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'LivePD' may air fatal officer-involved shooting in Missouri

The Wichita Eagle

Cameras for a reality television show were rolling when a Missouri man was shot to death by law enforcement officers last week, and now his daughter fears his death will be aired on national television.

William Simcoe Jr. was shot after he led Greene County Sheriff's deputies on a car chase, then ran and brandished a handgun on Wednesday, the Springfield News-Leader reported.

"LivePD," which airs on the A&E Network, had cameras along for the ride with the deputies and captured the incident.

On Facebook and Twitter, the Greene County Sheriff's Office described Simcoe, 45, as a burglary suspect and parole absconder.

"Simcoe was known to be armed and dangerous," a post on the department's Facebook page said.

His daughter, April, told the News-Leader that a detective told her the fatal shooting had been filmed by "LivePD." She said the detective told her the sheriff's office is doing what it can to prevent the footage of her father's death from airing, but that they likely can't stop it.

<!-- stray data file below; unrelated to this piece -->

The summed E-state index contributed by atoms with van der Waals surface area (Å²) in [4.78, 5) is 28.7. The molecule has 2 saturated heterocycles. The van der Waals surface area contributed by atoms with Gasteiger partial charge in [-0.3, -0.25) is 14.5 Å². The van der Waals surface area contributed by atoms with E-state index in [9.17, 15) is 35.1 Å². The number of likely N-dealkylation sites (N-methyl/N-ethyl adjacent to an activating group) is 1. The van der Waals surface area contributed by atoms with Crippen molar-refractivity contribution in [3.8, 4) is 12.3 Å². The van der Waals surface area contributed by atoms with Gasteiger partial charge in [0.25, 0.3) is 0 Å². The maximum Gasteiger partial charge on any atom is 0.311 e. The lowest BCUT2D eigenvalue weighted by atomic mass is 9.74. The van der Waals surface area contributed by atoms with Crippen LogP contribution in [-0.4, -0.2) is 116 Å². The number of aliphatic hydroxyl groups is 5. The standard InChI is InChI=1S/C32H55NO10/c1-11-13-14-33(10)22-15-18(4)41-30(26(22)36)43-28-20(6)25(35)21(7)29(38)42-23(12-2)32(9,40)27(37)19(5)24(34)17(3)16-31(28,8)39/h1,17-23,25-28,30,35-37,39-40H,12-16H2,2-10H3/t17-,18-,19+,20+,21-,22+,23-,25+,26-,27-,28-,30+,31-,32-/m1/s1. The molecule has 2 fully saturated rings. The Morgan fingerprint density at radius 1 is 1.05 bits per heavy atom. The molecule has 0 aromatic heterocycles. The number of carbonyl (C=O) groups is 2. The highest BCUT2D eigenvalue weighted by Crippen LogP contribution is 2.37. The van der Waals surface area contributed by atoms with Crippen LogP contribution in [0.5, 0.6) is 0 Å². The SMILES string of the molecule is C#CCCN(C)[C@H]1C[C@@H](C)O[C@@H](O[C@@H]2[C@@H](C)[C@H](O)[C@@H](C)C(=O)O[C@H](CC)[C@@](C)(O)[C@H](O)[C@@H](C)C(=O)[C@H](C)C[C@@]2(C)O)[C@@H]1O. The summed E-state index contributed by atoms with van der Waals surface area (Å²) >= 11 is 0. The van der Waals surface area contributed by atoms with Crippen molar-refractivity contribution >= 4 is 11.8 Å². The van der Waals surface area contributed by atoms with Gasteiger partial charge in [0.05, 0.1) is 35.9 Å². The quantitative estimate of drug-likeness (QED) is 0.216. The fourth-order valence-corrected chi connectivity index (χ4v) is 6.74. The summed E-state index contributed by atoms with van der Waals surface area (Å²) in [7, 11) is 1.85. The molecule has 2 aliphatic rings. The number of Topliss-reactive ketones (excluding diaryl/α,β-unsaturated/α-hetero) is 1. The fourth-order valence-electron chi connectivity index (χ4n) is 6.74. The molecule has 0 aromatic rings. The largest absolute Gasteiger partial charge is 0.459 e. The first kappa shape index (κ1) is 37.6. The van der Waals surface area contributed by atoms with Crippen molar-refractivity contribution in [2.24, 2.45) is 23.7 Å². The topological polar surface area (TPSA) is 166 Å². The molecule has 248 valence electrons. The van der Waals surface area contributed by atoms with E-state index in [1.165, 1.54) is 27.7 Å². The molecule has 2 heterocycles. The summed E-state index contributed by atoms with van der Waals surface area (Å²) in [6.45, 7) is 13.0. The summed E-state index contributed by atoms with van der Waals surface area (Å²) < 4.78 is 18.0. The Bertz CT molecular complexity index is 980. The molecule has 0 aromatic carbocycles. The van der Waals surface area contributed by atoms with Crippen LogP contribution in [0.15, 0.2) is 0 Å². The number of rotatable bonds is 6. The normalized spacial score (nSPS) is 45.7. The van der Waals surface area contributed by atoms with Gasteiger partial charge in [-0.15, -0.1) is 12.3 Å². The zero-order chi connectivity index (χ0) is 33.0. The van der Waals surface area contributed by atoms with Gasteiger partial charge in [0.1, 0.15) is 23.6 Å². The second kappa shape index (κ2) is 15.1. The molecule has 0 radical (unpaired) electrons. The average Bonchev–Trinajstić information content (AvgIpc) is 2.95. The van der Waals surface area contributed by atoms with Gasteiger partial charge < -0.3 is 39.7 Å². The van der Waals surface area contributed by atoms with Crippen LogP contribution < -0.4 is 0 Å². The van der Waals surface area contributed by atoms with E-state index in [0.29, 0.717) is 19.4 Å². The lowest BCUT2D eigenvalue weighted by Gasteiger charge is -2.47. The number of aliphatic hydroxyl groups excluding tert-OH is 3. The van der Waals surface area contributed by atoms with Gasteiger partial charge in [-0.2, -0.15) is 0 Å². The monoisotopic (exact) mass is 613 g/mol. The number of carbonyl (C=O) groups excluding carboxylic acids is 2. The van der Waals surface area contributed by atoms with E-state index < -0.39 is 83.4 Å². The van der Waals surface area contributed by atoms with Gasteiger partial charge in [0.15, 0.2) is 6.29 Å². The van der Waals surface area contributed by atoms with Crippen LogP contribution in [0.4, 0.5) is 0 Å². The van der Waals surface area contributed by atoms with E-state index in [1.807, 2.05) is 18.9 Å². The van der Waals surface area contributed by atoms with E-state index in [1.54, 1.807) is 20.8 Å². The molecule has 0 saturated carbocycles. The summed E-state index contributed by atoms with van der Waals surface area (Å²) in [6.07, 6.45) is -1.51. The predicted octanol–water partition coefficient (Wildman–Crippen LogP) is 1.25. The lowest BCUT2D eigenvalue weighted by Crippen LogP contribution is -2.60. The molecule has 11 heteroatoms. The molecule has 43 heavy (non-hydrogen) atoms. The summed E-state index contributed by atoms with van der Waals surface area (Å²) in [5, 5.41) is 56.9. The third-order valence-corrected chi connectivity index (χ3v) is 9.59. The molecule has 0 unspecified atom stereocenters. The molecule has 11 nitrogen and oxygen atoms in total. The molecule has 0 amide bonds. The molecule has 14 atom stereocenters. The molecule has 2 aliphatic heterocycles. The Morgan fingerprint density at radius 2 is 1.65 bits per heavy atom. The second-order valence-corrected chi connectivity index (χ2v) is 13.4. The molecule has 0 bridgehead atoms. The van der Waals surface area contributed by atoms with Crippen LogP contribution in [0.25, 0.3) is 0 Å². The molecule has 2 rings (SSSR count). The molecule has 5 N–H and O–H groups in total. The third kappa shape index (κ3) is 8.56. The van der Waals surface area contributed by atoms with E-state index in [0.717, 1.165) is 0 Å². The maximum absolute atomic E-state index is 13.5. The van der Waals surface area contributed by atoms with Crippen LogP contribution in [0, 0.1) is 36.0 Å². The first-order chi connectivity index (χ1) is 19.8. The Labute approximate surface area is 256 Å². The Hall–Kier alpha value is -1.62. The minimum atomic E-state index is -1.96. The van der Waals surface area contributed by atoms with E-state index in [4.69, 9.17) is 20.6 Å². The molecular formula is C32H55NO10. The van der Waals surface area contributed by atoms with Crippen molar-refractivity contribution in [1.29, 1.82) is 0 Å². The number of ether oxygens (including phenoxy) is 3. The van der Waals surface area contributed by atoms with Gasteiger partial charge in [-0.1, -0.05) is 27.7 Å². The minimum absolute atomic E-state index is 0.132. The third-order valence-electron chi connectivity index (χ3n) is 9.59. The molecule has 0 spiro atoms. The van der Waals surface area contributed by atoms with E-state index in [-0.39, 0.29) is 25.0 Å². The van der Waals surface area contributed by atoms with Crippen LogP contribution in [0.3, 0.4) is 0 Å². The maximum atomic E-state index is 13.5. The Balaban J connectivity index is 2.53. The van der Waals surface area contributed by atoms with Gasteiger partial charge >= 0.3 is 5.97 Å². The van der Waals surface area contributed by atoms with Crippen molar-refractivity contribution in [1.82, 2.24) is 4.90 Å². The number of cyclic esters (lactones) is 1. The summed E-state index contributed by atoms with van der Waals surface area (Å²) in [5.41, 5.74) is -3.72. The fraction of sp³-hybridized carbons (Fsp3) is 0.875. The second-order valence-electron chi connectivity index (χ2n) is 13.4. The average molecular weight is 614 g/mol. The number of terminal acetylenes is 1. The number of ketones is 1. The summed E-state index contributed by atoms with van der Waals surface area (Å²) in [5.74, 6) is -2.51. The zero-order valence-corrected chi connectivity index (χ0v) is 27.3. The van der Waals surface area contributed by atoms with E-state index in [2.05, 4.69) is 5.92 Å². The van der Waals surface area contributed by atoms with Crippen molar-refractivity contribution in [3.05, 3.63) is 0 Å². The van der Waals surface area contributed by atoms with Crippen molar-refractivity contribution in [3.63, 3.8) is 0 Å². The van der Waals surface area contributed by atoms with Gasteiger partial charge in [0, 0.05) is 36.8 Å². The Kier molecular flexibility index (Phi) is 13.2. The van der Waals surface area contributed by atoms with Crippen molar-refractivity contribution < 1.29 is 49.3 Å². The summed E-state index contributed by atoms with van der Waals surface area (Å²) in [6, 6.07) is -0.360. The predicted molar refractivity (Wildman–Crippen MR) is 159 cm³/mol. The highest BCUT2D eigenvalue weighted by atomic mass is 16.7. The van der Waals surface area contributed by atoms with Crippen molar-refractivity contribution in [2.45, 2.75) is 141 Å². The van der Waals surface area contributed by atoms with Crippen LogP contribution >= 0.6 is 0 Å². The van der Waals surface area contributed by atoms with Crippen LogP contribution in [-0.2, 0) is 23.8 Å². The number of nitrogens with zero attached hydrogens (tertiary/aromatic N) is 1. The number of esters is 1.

The episode featuring her father could air as early as next week, she said.

The show is hosted from a control room in New York as film crews follow six police departments per episode. Real-time incidents are usually cleared for the live broadcast after delays as brief as a few minutes. Some segments air on a delayed basis when there are lulls in live activity.

There are lawyers in the control room to vet sequences “to make sure Live PD isn’t exposed to any legal problems,” IndieWire has reported.

A woman in South Carolina learned her son had died while she was watching "LivePD" last year, and some law enforcement agencies around the country have ended agreements to be on the real-time police show due to concerns the program made their towns look bad.

The Wichita Police Department was approached to be on "LivePD" but declined, Chief Gordon Ramsay said.

About half of the departments approached by "LivePD" before the show premiered declined, The Wrap reported.

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